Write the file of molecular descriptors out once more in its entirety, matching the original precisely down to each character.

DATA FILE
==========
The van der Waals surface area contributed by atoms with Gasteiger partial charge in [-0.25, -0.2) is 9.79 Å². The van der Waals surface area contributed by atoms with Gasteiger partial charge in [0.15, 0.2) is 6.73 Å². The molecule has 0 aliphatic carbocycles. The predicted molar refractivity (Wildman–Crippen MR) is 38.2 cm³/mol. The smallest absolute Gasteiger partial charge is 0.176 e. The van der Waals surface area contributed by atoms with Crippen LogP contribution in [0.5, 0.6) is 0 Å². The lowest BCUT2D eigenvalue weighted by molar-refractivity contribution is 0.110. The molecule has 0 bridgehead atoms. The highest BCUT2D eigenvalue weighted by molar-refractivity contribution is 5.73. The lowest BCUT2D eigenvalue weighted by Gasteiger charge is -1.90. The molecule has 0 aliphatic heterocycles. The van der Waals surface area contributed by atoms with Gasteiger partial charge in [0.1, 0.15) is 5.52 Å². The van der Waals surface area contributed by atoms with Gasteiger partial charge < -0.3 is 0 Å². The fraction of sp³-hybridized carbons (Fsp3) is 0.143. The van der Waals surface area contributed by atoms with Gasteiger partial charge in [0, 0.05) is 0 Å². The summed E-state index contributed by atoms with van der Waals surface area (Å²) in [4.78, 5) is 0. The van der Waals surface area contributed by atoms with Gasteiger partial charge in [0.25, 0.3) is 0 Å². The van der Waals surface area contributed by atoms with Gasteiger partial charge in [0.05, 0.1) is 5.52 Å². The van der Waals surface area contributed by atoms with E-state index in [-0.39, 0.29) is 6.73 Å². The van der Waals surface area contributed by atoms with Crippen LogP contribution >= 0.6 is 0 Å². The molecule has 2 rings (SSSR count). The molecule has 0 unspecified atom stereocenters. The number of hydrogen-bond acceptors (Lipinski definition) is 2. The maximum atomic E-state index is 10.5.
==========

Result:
The van der Waals surface area contributed by atoms with Gasteiger partial charge in [-0.25, -0.2) is 9.79 Å². The van der Waals surface area contributed by atoms with Gasteiger partial charge in [0.15, 0.2) is 6.73 Å². The molecule has 0 aliphatic carbocycles. The predicted molar refractivity (Wildman–Crippen MR) is 38.2 cm³/mol. The smallest absolute Gasteiger partial charge is 0.176 e. The van der Waals surface area contributed by atoms with Crippen LogP contribution in [0.5, 0.6) is 0 Å². The lowest BCUT2D eigenvalue weighted by molar-refractivity contribution is 0.110. The molecule has 0 bridgehead atoms. The highest BCUT2D eigenvalue weighted by molar-refractivity contribution is 5.73. The lowest BCUT2D eigenvalue weighted by Gasteiger charge is -1.90. The molecule has 0 aliphatic heterocycles. The van der Waals surface area contributed by atoms with Gasteiger partial charge in [0.1, 0.15) is 5.52 Å². The van der Waals surface area contributed by atoms with Gasteiger partial charge < -0.3 is 0 Å². The fraction of sp³-hybridized carbons (Fsp3) is 0.143. The van der Waals surface area contributed by atoms with Gasteiger partial charge in [0, 0.05) is 0 Å². The summed E-state index contributed by atoms with van der Waals surface area (Å²) in [4.78, 5) is 0. The van der Waals surface area contributed by atoms with Gasteiger partial charge in [0.25, 0.3) is 0 Å². The van der Waals surface area contributed by atoms with Gasteiger partial charge in [0.05, 0.1) is 5.52 Å². The van der Waals surface area contributed by atoms with E-state index in [-0.39, 0.29) is 6.73 Å². The van der Waals surface area contributed by atoms with Crippen LogP contribution >= 0.6 is 0 Å². The molecule has 2 rings (SSSR count). The molecule has 0 unspecified atom stereocenters. The number of hydrogen-bond acceptors (Lipinski definition) is 2. The maximum atomic E-state index is 10.5.